“Fallout Online Debacle Takes a Turn for the Ridiculous” or “Post Apocalypse Postponed”
It seems that we will never get to see Fallout: Online. Allow me to give you a crash course.
Fallout: A Crash Course (yeah I know I just said it)
Interplay created the original Fallout back in 1997, an RPG that, even now in 2010, is ranked by multiple gaming authorities as one of the best games ever created (PC Gamer’s 7th best game of all time, 2010). This was followed by Fallout 2 just a year later. Then Black Isle (the developer) and Interplay (the publisher) went dark on the franchise. During this time, Fallout 3 was being developed under the working title Van Buren. Interplay went bankrupt, and Black Isle, mid-production, was shut down. The license to develop the third game in the franchise was then transferred to Bethesda Softworks (the Elder Scrolls folks). Bethesda then completely scrapped Van Buren. They developed (and consequently released) Fallout 3 in 2009, and we all played and loved (hated) it.
The Rights for the Fallout MMO
Backtrack. In 2006, Interplay filed form 8-K with the SEC seeking to start development of a Fallout MMO. In April 2007, SEC filings show that the IP was transferred from Bethesda to Interplay for the development of the MMO under the following conditions:
- Development must start within two years of the agreement date, April 4, 2007 (production allegedly started with Masthead Studios in April, 2008)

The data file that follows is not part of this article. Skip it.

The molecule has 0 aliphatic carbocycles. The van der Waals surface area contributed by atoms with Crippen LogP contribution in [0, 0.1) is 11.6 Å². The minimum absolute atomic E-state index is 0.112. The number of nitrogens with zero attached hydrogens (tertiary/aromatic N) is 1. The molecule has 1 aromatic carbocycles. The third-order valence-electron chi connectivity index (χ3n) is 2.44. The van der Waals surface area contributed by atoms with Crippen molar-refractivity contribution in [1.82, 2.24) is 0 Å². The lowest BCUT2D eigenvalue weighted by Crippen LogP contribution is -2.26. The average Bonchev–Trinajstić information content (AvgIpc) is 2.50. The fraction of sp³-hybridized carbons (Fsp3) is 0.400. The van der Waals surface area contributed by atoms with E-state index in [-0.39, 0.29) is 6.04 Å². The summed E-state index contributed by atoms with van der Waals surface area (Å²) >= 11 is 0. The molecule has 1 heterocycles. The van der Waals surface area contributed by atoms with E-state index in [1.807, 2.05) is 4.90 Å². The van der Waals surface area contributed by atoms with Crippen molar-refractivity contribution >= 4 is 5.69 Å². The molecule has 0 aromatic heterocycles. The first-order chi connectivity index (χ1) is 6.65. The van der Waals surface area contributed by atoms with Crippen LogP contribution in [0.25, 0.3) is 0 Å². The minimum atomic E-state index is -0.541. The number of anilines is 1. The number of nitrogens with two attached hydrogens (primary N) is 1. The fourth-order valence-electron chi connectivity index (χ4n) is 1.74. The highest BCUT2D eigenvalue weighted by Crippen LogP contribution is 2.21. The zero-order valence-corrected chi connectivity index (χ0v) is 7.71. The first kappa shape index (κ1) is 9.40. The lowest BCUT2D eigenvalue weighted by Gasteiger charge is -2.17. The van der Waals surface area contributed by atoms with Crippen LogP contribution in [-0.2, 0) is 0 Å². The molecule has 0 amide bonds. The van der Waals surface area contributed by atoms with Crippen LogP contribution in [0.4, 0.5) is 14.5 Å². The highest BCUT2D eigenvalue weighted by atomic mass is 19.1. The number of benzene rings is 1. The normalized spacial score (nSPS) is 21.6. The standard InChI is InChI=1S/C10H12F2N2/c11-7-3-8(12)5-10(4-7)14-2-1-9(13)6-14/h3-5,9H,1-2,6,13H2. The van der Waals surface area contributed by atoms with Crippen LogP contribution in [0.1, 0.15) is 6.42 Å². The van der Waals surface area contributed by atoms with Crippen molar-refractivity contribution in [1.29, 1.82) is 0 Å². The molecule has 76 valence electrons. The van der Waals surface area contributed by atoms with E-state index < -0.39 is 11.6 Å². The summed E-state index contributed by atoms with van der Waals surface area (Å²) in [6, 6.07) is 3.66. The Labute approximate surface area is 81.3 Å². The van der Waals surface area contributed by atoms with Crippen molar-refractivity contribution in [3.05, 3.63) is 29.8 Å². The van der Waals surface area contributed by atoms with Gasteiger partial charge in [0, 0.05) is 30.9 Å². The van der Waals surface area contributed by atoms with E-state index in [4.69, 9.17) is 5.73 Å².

- Interplay must also secure at least $30 million for the development of the project in said two years, or forfeit the license
- The game must be launched within four years of beginning of development (that would sometime in April 2012; however Interplay President Eric Caen has already said it won’t be before late 2012 – uh oh!)
- Once launched, Interplay must pay Bethesda a cool 12% of the sales and subscription fees
The Legal Wars
The lawsuit began in September 2009, with Bethesda suing Interplay over breach of contract, saying the development had not yet started. (As stated above, the agreement required Interplay to start development by April 3, 2009 – two years after the contract was signed. Interplay claimed it was already started in April 2008, a year earlier).
Interplay counter-sued, saying that interrupting is against their original contract (the one where Interplay sold the IP to Bethesda in the first place) and thus, that sale is void.
In December 2009, a U.S. District Judge rules against Bethesda’s injunction, allowing the development for the MMO to continue unabated, and most people breathed a sigh of relief.
In April 2010, Bethesda finally dropped the injunction appeal (demanding the MMO’s production be halted), but continued with the lawsuit. Interplay also remained adamant of its stance that the original sale had been violated.
The Latest Ridiculous Twist
If you have made it this far, you already know the situation is fucked to begin with. But today’s twist really puts the icing on the cake.
Bethesda now claims that the agreement they originally made with Interplay back in 2007 (as detailed above), only allowed interplay to use the word “Fallout”, and nothing else. Nothing else that has been already established in the fallout universe through the various games can be used in the MMO. There is ridiculous. Then there is bullshit. Then about 50 feet of pure crap. Then this latest twist.
That’s like Epic Games selling the Gears of Wars IP and then claiming, “you can use the Gears of War name, but you cannot use any of the characters, settings, story elements, the planet Sera, the Locust, chainsaw bayonets, macho tough guys or testosterone. Thank you, and have a nice day!”